Liam Hemsworth, Willow Shields, Jennifer Lawrence, Josh Hutcherson, Jena MaloneWomen have fought the similar fight as many marginalized groups over history, however I do think progress is being made- albeit a little. With franchises like the Hunger Games, women are getting more powerful roles but they are still the exception and not the rule- and I still can’t figure out why? Is it that the powers that be don’t know what to do with strong, independent women? We’ve seen some success on the small screen but it is clear Hollywood still feels it is too risky to put their dollars behind an iconic character like Wonder Woman. Sorry ladies, Catmwomen and Electra is all you have to represent. If there is any doubt to this, try applying the Bechdel Test to any of your favorite movies. Warning, if you are like me, this test will ruin movie watching (but for the better). I’m elated that women are getting more opportunities but if you stand back and really analyze the landscape of cinema, it is still pretty abysmal. Leading roles for women are few let alone to have multiple named female in a cast that contribute to the story and aren’t there to fight over a man. I so appreciate this recent article about women at Comic-Con by Kate Conway that delves into this issue more deeper.

Starz "Torchwood" Panel - Comic-Con 2011I’m afraid the GLTB community is going to have an even longer wait than probably any of the minorities I listed above. It seems the main value of gay characters in Hollywood are more or less to be comic relief or to be a broad stereotype. I can’t even think of a main character of any movie that is gay but that NOT be the main point of his/her character. Contrary to popular casting, a gay character doesn’t have to ‘act gay’ in order to legitimize his/her role in a story. John Barrowman’s Captain Jack Harkness of the Torchwood series has been the first step in this direction and it has added a refreshing new aspect to this conversation.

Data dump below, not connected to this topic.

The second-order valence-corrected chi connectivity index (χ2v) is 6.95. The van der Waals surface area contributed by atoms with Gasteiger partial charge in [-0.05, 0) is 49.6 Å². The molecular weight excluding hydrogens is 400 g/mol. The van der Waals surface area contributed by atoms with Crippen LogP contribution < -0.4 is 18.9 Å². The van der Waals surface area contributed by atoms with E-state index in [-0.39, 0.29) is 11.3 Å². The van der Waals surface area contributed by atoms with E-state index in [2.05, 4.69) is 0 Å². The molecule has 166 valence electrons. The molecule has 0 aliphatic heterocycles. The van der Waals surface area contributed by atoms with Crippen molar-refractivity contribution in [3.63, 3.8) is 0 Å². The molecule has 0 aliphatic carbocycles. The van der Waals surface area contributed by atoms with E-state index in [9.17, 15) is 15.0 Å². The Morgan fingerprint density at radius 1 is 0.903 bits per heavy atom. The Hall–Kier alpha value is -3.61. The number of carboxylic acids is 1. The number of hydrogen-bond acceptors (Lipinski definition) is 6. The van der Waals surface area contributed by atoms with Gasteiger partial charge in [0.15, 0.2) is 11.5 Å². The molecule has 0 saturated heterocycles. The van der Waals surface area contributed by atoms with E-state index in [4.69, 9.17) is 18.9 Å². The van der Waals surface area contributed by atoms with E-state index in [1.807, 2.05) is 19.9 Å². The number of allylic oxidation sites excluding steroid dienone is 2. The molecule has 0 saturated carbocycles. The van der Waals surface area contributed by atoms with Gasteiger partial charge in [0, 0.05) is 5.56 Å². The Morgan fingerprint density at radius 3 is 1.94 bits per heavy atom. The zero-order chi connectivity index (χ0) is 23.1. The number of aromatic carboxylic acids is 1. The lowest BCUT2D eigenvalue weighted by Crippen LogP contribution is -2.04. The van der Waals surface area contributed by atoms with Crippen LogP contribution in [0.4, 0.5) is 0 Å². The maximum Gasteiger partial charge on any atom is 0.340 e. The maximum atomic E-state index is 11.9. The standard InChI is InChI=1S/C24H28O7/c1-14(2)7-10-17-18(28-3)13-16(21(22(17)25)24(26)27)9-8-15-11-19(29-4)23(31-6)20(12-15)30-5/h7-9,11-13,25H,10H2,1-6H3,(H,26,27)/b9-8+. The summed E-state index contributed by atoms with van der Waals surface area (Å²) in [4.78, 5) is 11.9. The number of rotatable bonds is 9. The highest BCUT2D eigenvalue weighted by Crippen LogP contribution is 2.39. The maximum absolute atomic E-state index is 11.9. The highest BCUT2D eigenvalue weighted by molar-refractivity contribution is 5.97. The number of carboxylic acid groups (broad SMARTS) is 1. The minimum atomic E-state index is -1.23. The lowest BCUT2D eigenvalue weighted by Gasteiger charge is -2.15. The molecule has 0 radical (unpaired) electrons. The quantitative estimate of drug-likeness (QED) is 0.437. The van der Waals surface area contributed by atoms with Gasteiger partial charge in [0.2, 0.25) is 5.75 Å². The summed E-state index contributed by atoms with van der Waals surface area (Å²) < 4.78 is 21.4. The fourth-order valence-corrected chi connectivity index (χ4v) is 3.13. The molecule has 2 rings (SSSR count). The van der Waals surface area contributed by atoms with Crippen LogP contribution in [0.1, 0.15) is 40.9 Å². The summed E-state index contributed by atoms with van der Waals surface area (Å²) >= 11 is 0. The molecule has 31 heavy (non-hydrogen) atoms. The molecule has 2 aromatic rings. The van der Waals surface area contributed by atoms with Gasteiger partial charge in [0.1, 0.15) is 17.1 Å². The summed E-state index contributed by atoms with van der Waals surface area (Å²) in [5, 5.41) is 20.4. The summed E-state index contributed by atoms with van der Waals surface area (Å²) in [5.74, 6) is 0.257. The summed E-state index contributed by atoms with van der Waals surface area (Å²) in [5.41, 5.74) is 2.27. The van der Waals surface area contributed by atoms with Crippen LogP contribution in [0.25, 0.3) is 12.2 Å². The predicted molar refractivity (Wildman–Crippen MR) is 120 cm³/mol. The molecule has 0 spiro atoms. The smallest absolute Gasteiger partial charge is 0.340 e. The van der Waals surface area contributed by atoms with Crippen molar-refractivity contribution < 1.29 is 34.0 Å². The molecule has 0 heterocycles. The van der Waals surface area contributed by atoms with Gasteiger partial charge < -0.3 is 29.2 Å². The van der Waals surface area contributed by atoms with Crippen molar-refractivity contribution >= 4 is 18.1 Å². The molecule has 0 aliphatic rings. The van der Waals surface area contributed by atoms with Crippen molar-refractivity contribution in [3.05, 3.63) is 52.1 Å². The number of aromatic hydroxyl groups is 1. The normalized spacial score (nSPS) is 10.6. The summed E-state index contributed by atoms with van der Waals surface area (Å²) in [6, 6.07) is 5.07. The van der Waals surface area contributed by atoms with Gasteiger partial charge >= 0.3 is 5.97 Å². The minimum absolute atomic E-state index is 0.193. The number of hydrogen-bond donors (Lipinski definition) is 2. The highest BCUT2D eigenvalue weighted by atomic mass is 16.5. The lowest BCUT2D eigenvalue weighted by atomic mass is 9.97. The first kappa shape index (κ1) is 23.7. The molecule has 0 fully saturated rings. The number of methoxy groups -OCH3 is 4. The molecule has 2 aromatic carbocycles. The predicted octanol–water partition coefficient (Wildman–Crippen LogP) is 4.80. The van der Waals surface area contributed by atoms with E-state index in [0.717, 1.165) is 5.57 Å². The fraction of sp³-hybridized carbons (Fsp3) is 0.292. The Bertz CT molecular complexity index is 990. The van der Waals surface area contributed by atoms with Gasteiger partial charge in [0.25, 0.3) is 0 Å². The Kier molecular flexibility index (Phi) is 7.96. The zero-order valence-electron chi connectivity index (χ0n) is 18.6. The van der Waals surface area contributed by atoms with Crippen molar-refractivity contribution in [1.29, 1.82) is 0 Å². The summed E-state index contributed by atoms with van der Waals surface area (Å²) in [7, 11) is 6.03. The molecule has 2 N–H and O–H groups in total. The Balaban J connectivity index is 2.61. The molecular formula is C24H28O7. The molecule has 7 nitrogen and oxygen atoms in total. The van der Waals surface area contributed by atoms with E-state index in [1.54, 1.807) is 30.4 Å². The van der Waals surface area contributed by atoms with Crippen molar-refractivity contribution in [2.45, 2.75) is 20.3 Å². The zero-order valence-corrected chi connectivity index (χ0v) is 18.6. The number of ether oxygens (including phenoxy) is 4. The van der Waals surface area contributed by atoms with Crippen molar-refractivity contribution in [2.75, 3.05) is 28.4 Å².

I dunno, am I just taking crazy pills here or does this all seem a little insane? Is it too much to ask that we minorities be given a fair shot and not be relegated to secondary characters or comic relief. It’s so blatantly obvious yet no one cares or is empowered to do anything about it. It’s not a shock to anyone when I say, I love Comic-Con. I wouldn’t blame Comic-Con for this plight more than I would blame a dish for serving a bad meal. But it saddens me that at the core of all these amazing Hall H announcements, the underling message to the next generation of artists, writers, directors, and actors is that if you are going to make it in Hollywood, you need to play this game. Think about it, with all of the amazing talent, power, and money in Hollywood, there still has yet to be an established leading Asian American male. Seriously? It’s the 21st century and Asians are closing in on half the population of the world and yet no leading men of Asian American decent? I am going crazy.

SONY DSCI was glad to end Comic-Con with my Battle for Multicultural Heroes panel on Sunday. Joined by a great group of fellow advocates, it was awesome to interact about this issue with a passioante audience. In the shadow of all the epic Hall H announcements, I think it was fitting to put it all into context and to talk openly about what need to happen for this culture to change. The conversation was the very tip of a very large iceberg but each small step counts. Hopefully, we’ll locate the audio for it to post online.

Let me make something clear. I love white people. They are awesome. They are one of my favorite things in the world :). In most cases, I know it’s not malignant intent but usually a result of this issue just being out of sight, out of mind. Unfortunately, minorities will never be able to create themselves out of this plight. It will only come at the permission of white men. As gate keepers of this industry, it will take a coordinated effort to make this change. It will be difficult and long but a change is long overdue. For the sake of length, I plan to share the solution for this change in my next post- so check back tomorrow. My hope is not to stir contention or spread divisiveness about what is otherwise the best event of the year. I simply want to bring to the forefront what’s on the mind of many fellow Comic-Con fans in hopes to spark conversation. If one creator makes a different decision as a result of these conversations then progress is being made. But it’s going to take a lot of talking, a lot of sharing of ideas, and compromise at many levels. I would love to hear your thoughts on this topic. I can’t think of a more important topic that is more dependent on your comments.

Check back tomorrow for my part 2 to this article as I present a solution to this dilemma.